After the War, she and Dad believed God wanted them to go to China. So they went off to Scotland to do a theology course and missionary training at a college in Glasgow. Halfway through their course, they married in 1948. But the world situation changed, China would no longer accept Christian Missionaries, so Dad became a Baptist Minister instead. in 1951 Mum became very ill, and would definitely not have survived if she'd been in the Far East. They were back in Romford. In 1955 I came along, and in 1962 my brother Adrian arrived. Dad worked in churches in Kent, Romford, Bishops Stortford, West Hartlepool and Dereham. She had a few part time jobs - but wasn't really fit enough for long hours. But she was an incredible support to Dad's work, running Ladies Groups, doing Pastoral Visiting, and being a great friend to many people. She died in 1991, just two years after Dad retired.
One final picture- Mum's 54th birthday in 1978. My best friend Dorothy was over from Belfast and staying with me for a few days. My new boyfriend offered to drive us up to Norfolk to surprise Mum. 
Here's Mum, Dad, Dorothy, Adrian - and Bob
This was the day my Mum met Bob for the first time. Her comment - "He's a really nice boy, but his hair is a bit long"
He had it cut very short soon after and never grew it quite that long again!
Look at my Dad's awful flares, and my brother's chunky boots [1970's fashions]
I learned so much from Mum, about life, and faith, and caring for others. I was privileged to grow up in a loving home, my parents had a strong marriage, and family life was very important. She would have been so proud of my girls, and their families. 
How the world has changed in the hundred years since Hilda Margaret Spooner entered the world. But her values of love, faith, honesty and service are still the best. 

Saturday 20 July 2024

Graduation Day

In my youth, most people didn't graduate till their twenties. Here's a sunny day in London back in 2006 when Steph graduated.  But now it seems you can graduate at the ripe old age of four when you leave Nursery and go to Big School. 

In 2020, during Lockdown, Rosie's Nursery had to postpone their Graduation Ceremony. Parents were asked to send in a photograph of their child in a mortar board. Rosie was with me at "Grandma's Nursery" and we made this together from black card

Now it's George's turn. His Nursery produced the outfits, and commemorative keyrings for the parents! George also received an award certificate for "creating the best Lego Models"
Time flies so fast! Steph also received a poem about two special days in a child's life - birth, and the first day of school.

God bless these little ones, and their parents as they face the huge changes ahead...

Friday 19 July 2024

The Beginning...

When we were in Paris, we visited Musée Carnavalet, dedicated to the history of the City. We went there back in 2006 and loved it, and wanted to spend some more time there. It is set in two adjoining mansions, on three floors - with a courtyard and gardens in the middle. I realised that on every floor there were leaded windows looking out onto the gardens. And they were all different geometric designs. I took some pictures

When I got home I decided to reproduce one of these patterns on a rectangle of fabric for our latest project. I found a scrap of Sanderson Honeysuckle print in my stash - a favourite print of my MIL [she made sofa covers in it] Once stitched it was reminiscent of looking through the Museum windows at the flowers.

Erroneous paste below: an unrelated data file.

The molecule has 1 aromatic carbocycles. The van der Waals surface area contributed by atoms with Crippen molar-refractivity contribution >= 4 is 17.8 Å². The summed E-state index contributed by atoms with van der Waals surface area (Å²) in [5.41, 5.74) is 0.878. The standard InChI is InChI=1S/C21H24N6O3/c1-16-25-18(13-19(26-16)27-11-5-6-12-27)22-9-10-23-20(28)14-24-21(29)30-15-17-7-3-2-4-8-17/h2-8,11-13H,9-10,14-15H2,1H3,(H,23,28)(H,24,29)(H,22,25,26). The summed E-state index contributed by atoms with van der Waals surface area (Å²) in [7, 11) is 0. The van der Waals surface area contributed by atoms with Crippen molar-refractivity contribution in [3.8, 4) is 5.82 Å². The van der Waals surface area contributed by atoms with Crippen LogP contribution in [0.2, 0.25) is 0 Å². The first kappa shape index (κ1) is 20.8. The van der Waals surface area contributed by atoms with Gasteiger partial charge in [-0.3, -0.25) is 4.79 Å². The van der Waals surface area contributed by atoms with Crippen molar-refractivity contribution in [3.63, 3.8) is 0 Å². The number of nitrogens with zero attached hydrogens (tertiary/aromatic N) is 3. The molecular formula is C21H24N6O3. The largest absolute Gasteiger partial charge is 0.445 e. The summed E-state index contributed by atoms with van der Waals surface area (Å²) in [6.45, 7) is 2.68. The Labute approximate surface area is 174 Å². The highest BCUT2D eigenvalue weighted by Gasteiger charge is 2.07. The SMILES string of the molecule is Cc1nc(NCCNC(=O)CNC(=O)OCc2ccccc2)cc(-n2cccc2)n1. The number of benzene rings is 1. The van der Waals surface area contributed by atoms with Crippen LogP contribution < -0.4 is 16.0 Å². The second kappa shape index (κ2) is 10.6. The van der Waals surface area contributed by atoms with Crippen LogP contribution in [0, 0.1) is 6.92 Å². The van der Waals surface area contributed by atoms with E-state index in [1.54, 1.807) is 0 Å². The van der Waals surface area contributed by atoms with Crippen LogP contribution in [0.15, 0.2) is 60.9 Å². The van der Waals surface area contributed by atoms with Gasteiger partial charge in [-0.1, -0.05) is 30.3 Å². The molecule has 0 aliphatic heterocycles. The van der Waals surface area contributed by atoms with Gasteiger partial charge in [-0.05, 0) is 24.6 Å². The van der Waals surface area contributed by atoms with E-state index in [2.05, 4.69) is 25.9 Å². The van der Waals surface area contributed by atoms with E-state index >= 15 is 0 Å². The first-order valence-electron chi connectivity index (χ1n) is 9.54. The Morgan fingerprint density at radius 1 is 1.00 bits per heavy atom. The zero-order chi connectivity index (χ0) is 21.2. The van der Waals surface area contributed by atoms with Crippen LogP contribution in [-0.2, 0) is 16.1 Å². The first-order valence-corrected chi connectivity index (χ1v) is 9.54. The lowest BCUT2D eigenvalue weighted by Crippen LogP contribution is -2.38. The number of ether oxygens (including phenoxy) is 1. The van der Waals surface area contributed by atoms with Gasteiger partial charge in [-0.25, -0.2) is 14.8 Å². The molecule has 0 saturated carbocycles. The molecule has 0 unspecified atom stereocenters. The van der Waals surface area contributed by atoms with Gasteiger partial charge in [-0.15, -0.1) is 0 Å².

I was happy with it and wrote notes in the travelling logbook and posted it off to Kirsten on Monday. 

Today I received her parcel.
She had used a piece of vintage Laura Ashley Curtaining and made a cover for her travelling book with the same fabric. 
Look at the superb way she has picked out the design by outlining it in a variegated thread, and adding French Knots to the flower centres. So charming. I am sure this latest collaboration is going to be as enjoyable as the last two. We are no longer constrained by the regularity of evenweave cloth - and we can enjoy Slow Stitching to our heart's content.

Thursday 18 July 2024

An Unexpected Goody Bag!

Thank you everyone who sent such kind words yesterday. My journey went very smoothly, no traffic issues. I arrived with 10 minutes to spare. Roshan the dentist was brilliant, and the who procedure went smoothly. I had to be covered with a large blue paper 'blanket' and wear a green paper mob cap to keep things clean and tidy. I very nearly asked to take a selfie,but decided against it! Everything was carefully explained, and before each stage I was asked if I was happy. Because they needed to take x-rays, we were in the room with the camera - and that doesn't have Wally on the ceiling. But praying, breathing, and mentally reciting Psalm 23 kept me calm.
When I left I was unexpectedly given a goody bag
A paper carrier


2 tubes toothpaste

soft toothbrush

2 gauze pads

a record of the implant

a cool pack

"You Rock!" sticker

The little tubes of paste will be useful [we are going away this weekend] I've stuck the sticker on my phone case. The record book is useful - "In case you change dentists" said Roshan. I told himI am never going to another dentist. He says it is so hard when people turn up with dodgy procedures they have had done cheaply abroad, and there are no details anywhere.
The Cool Pack was Once the centre is squeezed the chemicals inside mix, and it cools vey rapidly. By the time I'd got home, the local anaesthesic was wearing off and my face really ached. I was able to take 2 paracetamol and lie on the bed, with the pack on my cheek. It really helped. I've rested all day.
I had a glass of Huel for lunch. But - oh bliss- when I said I would miss my cups of tea,  he said the important thing is to avoid hot drinks. So if I drink my tea lukewarm, that will be fine. As I make my tea in a pot, and often get distracted and forget about it, lukewarm tea is my default. So that's OK.
And yes, he was right, today was not as painful as the extraction of the dodgy tooth which the implant is replacing. Grateful for a good dentist, an efficient procedure, and such kind words from friends and famly. I'm still smiling...